So then came the problem of Japan: How to drag the United States in. I come back to the fact that we were very probably reading the Japanese signals at a higher level then the Americans were capable of reading. We had been in the code breaking business much longer than the Americans. By 1940 we had 3,000 code-breakers working in our Bletchley Park installations, and we had sub-units operating, devoting themselves exclusivly to breaking the Japanese signals. They were compartmented so that each group didn't necessarily know what the others were doing. At a time when we had 3,000 working on it the Americans had 180! So it's no surprise that we were doing better than the Americans at this time. We were reading, I think, the Japanese fleet code JN25. When we now go into the American archives we find the JN25 signals that the Americans managed to break several years later, signals from three or four weeks before Pearl Harbor, which show quite clearly that if anybody read those signals they would know that Pearl Harbor was going to be attacked.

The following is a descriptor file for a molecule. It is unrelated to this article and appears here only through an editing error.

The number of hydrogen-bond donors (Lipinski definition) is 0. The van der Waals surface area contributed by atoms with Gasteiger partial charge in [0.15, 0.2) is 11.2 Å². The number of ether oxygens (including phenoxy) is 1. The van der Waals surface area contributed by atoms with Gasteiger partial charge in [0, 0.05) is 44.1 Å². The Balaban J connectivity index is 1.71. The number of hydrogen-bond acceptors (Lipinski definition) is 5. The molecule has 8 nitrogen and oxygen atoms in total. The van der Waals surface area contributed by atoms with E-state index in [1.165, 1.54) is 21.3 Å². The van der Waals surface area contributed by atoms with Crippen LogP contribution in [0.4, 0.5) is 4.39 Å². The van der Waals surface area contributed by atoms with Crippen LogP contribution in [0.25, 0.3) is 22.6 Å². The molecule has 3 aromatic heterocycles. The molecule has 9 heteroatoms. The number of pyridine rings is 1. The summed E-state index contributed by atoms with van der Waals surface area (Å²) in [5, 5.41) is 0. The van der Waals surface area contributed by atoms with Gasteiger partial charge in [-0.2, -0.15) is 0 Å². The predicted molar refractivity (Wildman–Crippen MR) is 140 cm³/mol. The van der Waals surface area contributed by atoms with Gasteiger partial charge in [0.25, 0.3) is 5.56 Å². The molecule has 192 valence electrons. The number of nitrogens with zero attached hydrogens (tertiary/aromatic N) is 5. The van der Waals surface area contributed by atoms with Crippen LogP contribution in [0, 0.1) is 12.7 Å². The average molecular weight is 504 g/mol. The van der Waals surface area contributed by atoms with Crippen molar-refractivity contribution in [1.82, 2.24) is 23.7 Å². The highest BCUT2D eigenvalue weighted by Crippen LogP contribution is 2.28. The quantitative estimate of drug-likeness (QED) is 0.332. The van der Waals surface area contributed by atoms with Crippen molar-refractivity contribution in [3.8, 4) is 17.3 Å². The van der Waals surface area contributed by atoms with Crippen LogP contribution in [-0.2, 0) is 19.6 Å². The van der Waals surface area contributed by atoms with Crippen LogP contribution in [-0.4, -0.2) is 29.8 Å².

I think that it is a reasonable conclusion for us to draw -- a conclusion based on the fact that we are too ashamed to reveal any of our Japanese intercepts in the British archives -- that we were, in fact, reading JN25 intercepts in 1941. Churchill, in whose hands all of the threads of the intelligence community came together. Churchill, with his Olympian view of what was going on around him, was the man who insisted that the war intelligence be fed to him uncensored, unedited and unscreened. Churchill knew by the middle of November of 1941 that the Japanese were about to attack America, and quite probably he knew the attack was going to be on the Pacific Fleet in Hawaii. He probably never dreamed that it was going to be so successful as it was. But we know what he did know about the other elements of the intelligence puzzle because there are references in the British and in the American archives to steps that he then took. We know that he knew that on December the first, second, third, and fourth, those days before Pearl Harbor, the Japanese had sent out signals to their embassies in London, and in Washington, and Hong Kong and Singapore -- of course, to their diplomatic missions abroad -- to destroy their code machines.